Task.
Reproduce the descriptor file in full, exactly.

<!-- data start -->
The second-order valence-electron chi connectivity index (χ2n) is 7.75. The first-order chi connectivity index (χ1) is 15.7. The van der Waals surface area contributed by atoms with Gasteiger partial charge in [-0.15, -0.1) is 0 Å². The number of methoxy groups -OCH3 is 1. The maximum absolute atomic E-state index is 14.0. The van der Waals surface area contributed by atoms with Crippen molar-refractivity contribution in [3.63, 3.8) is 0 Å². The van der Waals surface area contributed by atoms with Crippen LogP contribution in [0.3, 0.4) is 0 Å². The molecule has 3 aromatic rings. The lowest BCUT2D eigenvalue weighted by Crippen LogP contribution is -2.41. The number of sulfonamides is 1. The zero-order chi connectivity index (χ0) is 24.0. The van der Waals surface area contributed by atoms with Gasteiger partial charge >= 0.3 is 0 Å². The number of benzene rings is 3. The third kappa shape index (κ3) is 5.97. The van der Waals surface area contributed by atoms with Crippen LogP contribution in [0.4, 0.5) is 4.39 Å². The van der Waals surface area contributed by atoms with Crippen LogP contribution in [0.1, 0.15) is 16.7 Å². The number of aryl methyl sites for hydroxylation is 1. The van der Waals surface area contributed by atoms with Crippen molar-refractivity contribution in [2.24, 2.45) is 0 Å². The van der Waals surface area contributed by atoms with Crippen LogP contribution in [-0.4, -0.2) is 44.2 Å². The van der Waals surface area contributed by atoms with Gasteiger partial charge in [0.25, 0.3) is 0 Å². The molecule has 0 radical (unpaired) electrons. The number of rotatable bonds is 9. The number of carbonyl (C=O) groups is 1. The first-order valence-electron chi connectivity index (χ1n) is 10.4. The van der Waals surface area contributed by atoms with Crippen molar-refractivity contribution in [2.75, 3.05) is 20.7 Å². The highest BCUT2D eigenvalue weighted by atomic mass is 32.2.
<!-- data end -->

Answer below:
The second-order valence-electron chi connectivity index (χ2n) is 7.75. The first-order chi connectivity index (χ1) is 15.7. The van der Waals surface area contributed by atoms with Gasteiger partial charge in [-0.15, -0.1) is 0 Å². The number of methoxy groups -OCH3 is 1. The maximum absolute atomic E-state index is 14.0. The van der Waals surface area contributed by atoms with Crippen molar-refractivity contribution in [3.63, 3.8) is 0 Å². The van der Waals surface area contributed by atoms with Crippen LogP contribution in [0.3, 0.4) is 0 Å². The molecule has 3 aromatic rings. The lowest BCUT2D eigenvalue weighted by Crippen LogP contribution is -2.41. The number of sulfonamides is 1. The zero-order chi connectivity index (χ0) is 24.0. The van der Waals surface area contributed by atoms with Gasteiger partial charge >= 0.3 is 0 Å². The number of benzene rings is 3. The third kappa shape index (κ3) is 5.97. The van der Waals surface area contributed by atoms with Crippen LogP contribution in [0.4, 0.5) is 4.39 Å². The van der Waals surface area contributed by atoms with Crippen LogP contribution in [0.1, 0.15) is 16.7 Å². The number of aryl methyl sites for hydroxylation is 1. The van der Waals surface area contributed by atoms with Crippen molar-refractivity contribution in [2.24, 2.45) is 0 Å². The van der Waals surface area contributed by atoms with Crippen LogP contribution in [-0.4, -0.2) is 44.2 Å². The van der Waals surface area contributed by atoms with Gasteiger partial charge in [0.25, 0.3) is 0 Å². The molecule has 0 radical (unpaired) electrons. The number of rotatable bonds is 9. The number of carbonyl (C=O) groups is 1. The first-order valence-electron chi connectivity index (χ1n) is 10.4. The van der Waals surface area contributed by atoms with Crippen molar-refractivity contribution in [2.75, 3.05) is 20.7 Å². The highest BCUT2D eigenvalue weighted by atomic mass is 32.2.